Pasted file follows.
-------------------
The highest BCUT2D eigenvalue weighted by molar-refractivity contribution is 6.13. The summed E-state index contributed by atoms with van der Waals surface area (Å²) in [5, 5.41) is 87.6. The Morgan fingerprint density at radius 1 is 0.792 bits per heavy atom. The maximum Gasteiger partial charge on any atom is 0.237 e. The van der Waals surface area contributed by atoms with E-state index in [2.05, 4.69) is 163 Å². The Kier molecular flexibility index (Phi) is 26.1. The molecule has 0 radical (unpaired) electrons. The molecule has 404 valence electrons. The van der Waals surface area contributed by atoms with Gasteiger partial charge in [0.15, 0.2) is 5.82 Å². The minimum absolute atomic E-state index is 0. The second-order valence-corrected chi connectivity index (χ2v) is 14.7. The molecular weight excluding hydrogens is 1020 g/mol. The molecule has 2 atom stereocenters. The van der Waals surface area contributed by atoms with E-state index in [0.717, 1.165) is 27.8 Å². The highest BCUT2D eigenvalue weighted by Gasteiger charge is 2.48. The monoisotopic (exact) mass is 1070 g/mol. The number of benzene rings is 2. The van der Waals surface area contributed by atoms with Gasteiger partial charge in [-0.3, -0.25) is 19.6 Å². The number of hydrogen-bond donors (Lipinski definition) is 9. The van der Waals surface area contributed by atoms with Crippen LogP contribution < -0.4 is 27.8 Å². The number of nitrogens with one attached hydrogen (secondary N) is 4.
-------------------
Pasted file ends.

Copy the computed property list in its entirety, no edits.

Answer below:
The highest BCUT2D eigenvalue weighted by molar-refractivity contribution is 6.13. The summed E-state index contributed by atoms with van der Waals surface area (Å²) in [5, 5.41) is 87.6. The Morgan fingerprint density at radius 1 is 0.792 bits per heavy atom. The maximum Gasteiger partial charge on any atom is 0.237 e. The van der Waals surface area contributed by atoms with E-state index in [2.05, 4.69) is 163 Å². The Kier molecular flexibility index (Phi) is 26.1. The molecule has 0 radical (unpaired) electrons. The molecule has 404 valence electrons. The van der Waals surface area contributed by atoms with Gasteiger partial charge in [0.15, 0.2) is 5.82 Å². The minimum absolute atomic E-state index is 0. The second-order valence-corrected chi connectivity index (χ2v) is 14.7. The molecular weight excluding hydrogens is 1020 g/mol. The molecule has 2 atom stereocenters. The van der Waals surface area contributed by atoms with E-state index in [0.717, 1.165) is 27.8 Å². The highest BCUT2D eigenvalue weighted by Gasteiger charge is 2.48. The monoisotopic (exact) mass is 1070 g/mol. The number of benzene rings is 2. The van der Waals surface area contributed by atoms with Gasteiger partial charge in [-0.3, -0.25) is 19.6 Å². The number of hydrogen-bond donors (Lipinski definition) is 9. The van der Waals surface area contributed by atoms with Crippen LogP contribution < -0.4 is 27.8 Å². The number of nitrogens with one attached hydrogen (secondary N) is 4.